Republican leaders and candidates joined together with some parents today to call on Democratic Gov. Roy Cooper to offer an in-person option for K-12 schools.
Senate President Pro Tempore Phil Berger, R-Rockingham, Lt. Gov. Dan Forest, and Catherine Truitt, the Republican candidate for state superintendent of public instruction, held a press conference where they said Cooper needs to offer parents the chance to put their kids in school full-time five days a week.
“No reasonable person observing what’s going on would say the state of North Carolina is meeting its constitutional duty to provide these kids with a sound basic education,” Berger said.
Cooper announced in July that schools would have the option of either having a reduced number of students in schools, which generally means schools would be offering a combination of in-person and remote learning, or using all remote learning. Any parent who wanted their child to do virtual learning would also be provided that option. Most students started the year with some form of remote learning. Berger, Forest, and Truitt tried to lay out the case for why parents should have an option for full-time in-person instruction.
Berger said that in other states and countries, there are schools that are having students come to class full-time, and that so far they have avoided the outcomes from COVID-19 that some predicted. He also cited experts who talk about the importance to learning of having children in school.
“This is possible. It’s logistically challenging,” he said. “But I do not accept that we should abandon a child’s education just because the situation is challenging.”
Berger said that parents who want to have their kids learning remotely should continue to have that option as they do now. But parents who don’t should have the option of putting their kids in school.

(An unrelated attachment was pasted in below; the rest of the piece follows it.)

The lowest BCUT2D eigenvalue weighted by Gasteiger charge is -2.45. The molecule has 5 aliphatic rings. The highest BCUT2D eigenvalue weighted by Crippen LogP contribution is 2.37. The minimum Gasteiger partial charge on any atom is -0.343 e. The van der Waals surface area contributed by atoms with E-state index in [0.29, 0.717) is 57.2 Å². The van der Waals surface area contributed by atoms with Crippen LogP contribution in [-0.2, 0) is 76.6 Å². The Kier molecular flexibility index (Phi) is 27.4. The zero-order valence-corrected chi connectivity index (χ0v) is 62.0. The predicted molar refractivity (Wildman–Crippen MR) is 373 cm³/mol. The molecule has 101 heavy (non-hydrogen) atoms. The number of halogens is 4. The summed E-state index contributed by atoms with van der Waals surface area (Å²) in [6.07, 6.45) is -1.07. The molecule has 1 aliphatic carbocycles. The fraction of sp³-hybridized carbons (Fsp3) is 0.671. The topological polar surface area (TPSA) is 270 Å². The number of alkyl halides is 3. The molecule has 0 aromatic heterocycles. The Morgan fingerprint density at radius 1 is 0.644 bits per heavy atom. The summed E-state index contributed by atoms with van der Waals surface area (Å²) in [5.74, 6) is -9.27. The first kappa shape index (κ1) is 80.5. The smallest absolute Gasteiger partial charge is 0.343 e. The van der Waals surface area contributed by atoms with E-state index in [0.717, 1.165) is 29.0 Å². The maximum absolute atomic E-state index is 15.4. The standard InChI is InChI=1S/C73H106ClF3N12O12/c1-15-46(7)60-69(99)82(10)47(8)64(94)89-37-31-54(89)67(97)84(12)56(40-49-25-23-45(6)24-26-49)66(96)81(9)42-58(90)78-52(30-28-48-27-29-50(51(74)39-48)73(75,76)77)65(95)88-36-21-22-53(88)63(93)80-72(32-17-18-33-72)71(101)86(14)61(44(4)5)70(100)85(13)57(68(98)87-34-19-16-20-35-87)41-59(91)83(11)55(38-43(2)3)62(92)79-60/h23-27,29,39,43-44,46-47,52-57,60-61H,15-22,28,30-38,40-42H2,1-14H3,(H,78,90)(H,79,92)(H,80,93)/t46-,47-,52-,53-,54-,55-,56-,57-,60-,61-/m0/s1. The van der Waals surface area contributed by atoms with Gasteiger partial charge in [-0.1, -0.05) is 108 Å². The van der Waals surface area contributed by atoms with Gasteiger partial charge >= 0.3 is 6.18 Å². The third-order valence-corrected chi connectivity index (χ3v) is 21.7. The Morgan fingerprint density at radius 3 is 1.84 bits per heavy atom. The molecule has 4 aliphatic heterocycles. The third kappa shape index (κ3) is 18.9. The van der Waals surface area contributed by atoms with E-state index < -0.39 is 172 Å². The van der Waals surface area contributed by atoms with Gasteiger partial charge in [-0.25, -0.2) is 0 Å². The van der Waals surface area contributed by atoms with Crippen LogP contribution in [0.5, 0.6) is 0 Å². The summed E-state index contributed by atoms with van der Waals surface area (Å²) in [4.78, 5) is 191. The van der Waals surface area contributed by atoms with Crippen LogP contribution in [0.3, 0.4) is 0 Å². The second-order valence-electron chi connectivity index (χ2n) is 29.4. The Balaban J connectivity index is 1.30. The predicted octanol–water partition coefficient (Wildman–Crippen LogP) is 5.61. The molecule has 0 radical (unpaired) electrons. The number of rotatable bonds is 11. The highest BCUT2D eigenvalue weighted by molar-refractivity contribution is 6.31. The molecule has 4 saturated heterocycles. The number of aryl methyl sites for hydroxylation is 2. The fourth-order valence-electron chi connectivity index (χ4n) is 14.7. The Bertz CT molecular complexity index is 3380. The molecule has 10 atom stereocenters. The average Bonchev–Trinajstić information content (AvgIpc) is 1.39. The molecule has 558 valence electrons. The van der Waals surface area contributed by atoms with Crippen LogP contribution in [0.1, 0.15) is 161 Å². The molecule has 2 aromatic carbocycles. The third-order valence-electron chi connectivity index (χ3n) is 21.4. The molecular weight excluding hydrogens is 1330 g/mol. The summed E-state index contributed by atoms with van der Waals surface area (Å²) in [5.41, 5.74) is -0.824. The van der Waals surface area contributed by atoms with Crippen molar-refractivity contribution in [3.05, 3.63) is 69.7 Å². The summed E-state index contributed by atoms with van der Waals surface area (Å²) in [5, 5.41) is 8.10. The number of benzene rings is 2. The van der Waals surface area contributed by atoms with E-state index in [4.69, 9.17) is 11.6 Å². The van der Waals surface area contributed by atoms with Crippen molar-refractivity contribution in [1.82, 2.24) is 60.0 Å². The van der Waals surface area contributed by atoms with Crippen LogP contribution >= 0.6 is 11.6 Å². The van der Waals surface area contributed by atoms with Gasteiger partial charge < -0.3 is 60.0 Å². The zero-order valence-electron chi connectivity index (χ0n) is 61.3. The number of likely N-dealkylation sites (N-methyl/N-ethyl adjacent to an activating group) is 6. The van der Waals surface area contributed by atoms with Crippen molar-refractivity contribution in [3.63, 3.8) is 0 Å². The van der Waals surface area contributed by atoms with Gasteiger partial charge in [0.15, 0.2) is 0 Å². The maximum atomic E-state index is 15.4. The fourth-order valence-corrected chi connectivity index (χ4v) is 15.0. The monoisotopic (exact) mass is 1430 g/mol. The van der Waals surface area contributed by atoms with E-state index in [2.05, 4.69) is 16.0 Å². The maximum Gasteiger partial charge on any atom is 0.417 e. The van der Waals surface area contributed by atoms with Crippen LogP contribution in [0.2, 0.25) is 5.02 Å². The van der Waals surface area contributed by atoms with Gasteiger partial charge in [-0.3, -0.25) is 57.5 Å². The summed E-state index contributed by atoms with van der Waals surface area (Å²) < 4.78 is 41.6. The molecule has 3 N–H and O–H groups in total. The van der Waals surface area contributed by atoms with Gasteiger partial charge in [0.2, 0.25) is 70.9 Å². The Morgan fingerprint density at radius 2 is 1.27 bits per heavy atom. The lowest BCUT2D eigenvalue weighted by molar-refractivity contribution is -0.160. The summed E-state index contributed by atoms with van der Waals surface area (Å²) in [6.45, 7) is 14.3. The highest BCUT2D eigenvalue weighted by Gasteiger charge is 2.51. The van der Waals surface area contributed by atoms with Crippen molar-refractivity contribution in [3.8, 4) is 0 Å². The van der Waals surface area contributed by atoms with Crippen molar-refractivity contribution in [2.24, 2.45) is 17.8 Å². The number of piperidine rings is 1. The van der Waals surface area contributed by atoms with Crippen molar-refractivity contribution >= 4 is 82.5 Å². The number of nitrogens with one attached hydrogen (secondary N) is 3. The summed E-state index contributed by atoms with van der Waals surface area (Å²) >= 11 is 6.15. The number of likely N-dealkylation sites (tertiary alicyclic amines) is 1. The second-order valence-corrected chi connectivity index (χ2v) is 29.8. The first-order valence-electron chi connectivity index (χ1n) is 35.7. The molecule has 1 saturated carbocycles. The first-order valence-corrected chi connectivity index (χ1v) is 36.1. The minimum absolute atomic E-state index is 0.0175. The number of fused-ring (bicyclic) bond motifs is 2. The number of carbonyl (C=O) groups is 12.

“The health and safety of our children, our educators, and families should not be politicized,” Blue said in a press release. “But that is exactly what we have seen from Republicans. Everyone wants to reopen our schools and economy. But we need strong leaders who will consider a careful approach to reopening that protects our community.”
Chaudhuri went on to say in the press release that everyone wants students in classrooms but that this desire must be balanced by the need to keep kids, teachers, and families safe.
“There is no perfect solution to this unprecedented public health crisis,” Chaudhuri said in the release. “School leaders need to consider appropriate safety practices for in-person learning, and how to manage the workload for staff who are juggling in-person and virtual classes.”
The release also criticized Republican lawmakers, saying that a COVID-19 relief bill from earlier this month didn’t include funding for school-based mental health and far less money for personal protective equipment (PPE) than requested by the governor and some state education leaders.
In response to a question about PPE funding and whether schools have enough resources to reopen, Berger pointed out that hundreds of millions of dollars have gone to school systems to help mitigate the impacts of COVID-19. He also said that many districts are seeing a decline in the number of students enrolled in schools without a subsequent decline in funding, thanks to a hold harmless passed this month by legislators. So, he said, districts should have some extra money to work with. The General Assembly comes back in January for the long session.
“If there are needs at that point, we will listen to what the needs are,” Berger said.
Forest, who is running against Cooper for governor in November, said during the press conference that it’s time to open classrooms back up. He said that North Carolina only recently got set up to have broadband for every classroom in the state to enable digital learning in the classroom. But doing that from home isn’t possible for thousands of children, he said.